Chaos in the sky.

Thousands of flights were canceled or delayed in the United States on Wednesday due to a computer failure that forced the American civil aviation regulator (FAA) to temporarily suspend all domestic flight departures, the White House ruling out stage the possibility of a cyberattack.

The incident, which began overnight from Tuesday to Wednesday, affected a crucial information system for pilots and crews.

To ensure air traffic safety, the FAA has decided to prevent all takeoffs of domestic flights until 9:00 a.m. on the east coast of the country (3:00 p.m. Paris time), with a few exceptions, the time to resolve the problem.

According to the FAA's latest tweet, "normal air traffic operations are gradually resuming" across the country.

More than 1,100 flights were canceled and more than 7,300 were delayed, according to a count from the specialized site Flight Aware around 5:30 p.m. GMT.

Cause unknown

At Ronald Reagan airport, located near Washington, the departure boards were riddled with red flags indicating delays.

At Mexico City airport, several flights to the United States were also delayed, noted an AFP journalist.

Attention is now focused on the cause of the failure, which has not yet been identified by the FAA.

Asked about the subject before the take-off ban was lifted, US President Joe Biden said he spoke with his Minister of Transport, Pete Buttigieg, but did not know the origin of the breakdown at the time.

Regulators “expect to have a better idea in a few hours and will react at that time,” he said.

White House spokeswoman Karine Jean-Pierre said on Twitter that there was at this stage “no sign that this was a cyberattack”.

Pete Buttigieg called for an investigation "to determine the causes (of the outage) and recommend next steps."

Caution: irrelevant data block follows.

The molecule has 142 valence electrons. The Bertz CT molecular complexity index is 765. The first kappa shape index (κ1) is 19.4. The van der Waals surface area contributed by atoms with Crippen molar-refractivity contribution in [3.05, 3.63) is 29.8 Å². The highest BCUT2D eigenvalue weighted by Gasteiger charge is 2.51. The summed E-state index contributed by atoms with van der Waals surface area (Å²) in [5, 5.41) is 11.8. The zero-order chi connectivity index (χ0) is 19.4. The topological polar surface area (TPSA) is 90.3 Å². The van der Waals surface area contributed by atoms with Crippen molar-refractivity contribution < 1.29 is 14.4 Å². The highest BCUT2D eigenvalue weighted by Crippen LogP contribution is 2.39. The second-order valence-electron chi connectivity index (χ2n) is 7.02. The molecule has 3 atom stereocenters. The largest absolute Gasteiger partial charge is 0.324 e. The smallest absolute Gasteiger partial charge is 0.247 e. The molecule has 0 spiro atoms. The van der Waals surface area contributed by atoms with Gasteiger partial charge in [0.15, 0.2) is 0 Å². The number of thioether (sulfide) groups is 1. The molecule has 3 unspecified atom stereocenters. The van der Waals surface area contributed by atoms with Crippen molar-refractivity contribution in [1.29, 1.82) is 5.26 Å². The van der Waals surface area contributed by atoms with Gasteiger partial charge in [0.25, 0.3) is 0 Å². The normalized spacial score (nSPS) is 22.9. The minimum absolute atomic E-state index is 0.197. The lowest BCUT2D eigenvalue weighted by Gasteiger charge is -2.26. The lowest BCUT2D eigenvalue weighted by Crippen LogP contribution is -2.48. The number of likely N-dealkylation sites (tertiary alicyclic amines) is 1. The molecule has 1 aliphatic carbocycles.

The chair of the US Senate Committee on Transportation, Maria Cantwell, also warned that a committee would examine the causes of the disruptions.

"The public needs a resilient air transport system," said the elected Democrat in a press release.

Air traffic in the United States had already been badly shaken at Christmas time by an extreme cold spell accompanied by snowfall, which had caused cascading cancellations for several days within the Southwest company.

Several Republicans have also strongly criticized the FAA, like Senator Ted Cruz who, in a press release, deemed the agency's inability to operate an important safety system "unacceptable".

The Notice To Air Missions (NOTAM) system, affected by Wednesday's outage, makes it possible to transmit information to flight crews concerning risks in airports, such as work on a landing strip, for example.

A total of 21,464 flights are expected to take off from the United States on Wednesday, the vast majority being domestic routes, according to figures from specialist firm Juliett Alpha.

Around 2 million passengers could potentially be affected by the incident.

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